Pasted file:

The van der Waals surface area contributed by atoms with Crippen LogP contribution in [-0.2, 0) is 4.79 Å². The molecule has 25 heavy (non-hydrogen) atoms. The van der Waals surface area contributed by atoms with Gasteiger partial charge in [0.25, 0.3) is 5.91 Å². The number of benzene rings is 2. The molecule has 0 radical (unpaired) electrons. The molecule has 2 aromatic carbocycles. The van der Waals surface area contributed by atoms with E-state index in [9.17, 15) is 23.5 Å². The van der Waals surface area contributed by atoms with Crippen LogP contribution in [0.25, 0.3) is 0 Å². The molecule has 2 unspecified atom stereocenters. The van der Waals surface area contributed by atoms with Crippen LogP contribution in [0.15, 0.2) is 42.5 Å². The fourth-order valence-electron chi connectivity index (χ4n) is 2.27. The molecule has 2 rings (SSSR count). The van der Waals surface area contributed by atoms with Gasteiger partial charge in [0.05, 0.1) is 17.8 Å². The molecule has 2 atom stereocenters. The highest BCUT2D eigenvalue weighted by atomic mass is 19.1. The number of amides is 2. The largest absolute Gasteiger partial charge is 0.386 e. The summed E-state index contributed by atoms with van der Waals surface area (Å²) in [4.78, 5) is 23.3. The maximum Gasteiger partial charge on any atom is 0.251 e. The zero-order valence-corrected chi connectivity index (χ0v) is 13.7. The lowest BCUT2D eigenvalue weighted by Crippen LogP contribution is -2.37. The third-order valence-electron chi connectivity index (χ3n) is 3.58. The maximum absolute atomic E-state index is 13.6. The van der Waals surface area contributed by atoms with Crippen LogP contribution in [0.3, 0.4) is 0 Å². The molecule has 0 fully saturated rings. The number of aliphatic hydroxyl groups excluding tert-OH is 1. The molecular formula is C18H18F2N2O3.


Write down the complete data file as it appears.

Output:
The van der Waals surface area contributed by atoms with Crippen LogP contribution in [-0.2, 0) is 4.79 Å². The molecule has 25 heavy (non-hydrogen) atoms. The van der Waals surface area contributed by atoms with Gasteiger partial charge in [0.25, 0.3) is 5.91 Å². The number of benzene rings is 2. The molecule has 0 radical (unpaired) electrons. The molecule has 2 aromatic carbocycles. The van der Waals surface area contributed by atoms with E-state index in [9.17, 15) is 23.5 Å². The van der Waals surface area contributed by atoms with Crippen LogP contribution in [0.25, 0.3) is 0 Å². The molecule has 2 unspecified atom stereocenters. The van der Waals surface area contributed by atoms with Crippen LogP contribution in [0.15, 0.2) is 42.5 Å². The fourth-order valence-electron chi connectivity index (χ4n) is 2.27. The molecule has 2 rings (SSSR count). The van der Waals surface area contributed by atoms with Gasteiger partial charge in [0.05, 0.1) is 17.8 Å². The molecule has 2 atom stereocenters. The highest BCUT2D eigenvalue weighted by atomic mass is 19.1. The number of amides is 2. The largest absolute Gasteiger partial charge is 0.386 e. The summed E-state index contributed by atoms with van der Waals surface area (Å²) in [4.78, 5) is 23.3. The maximum Gasteiger partial charge on any atom is 0.251 e. The zero-order valence-corrected chi connectivity index (χ0v) is 13.7. The lowest BCUT2D eigenvalue weighted by Crippen LogP contribution is -2.37. The third-order valence-electron chi connectivity index (χ3n) is 3.58. The maximum absolute atomic E-state index is 13.6. The van der Waals surface area contributed by atoms with Crippen LogP contribution in [0.3, 0.4) is 0 Å². The molecule has 0 fully saturated rings. The number of aliphatic hydroxyl groups excluding tert-OH is 1. The molecular formula is C18H18F2N2O3.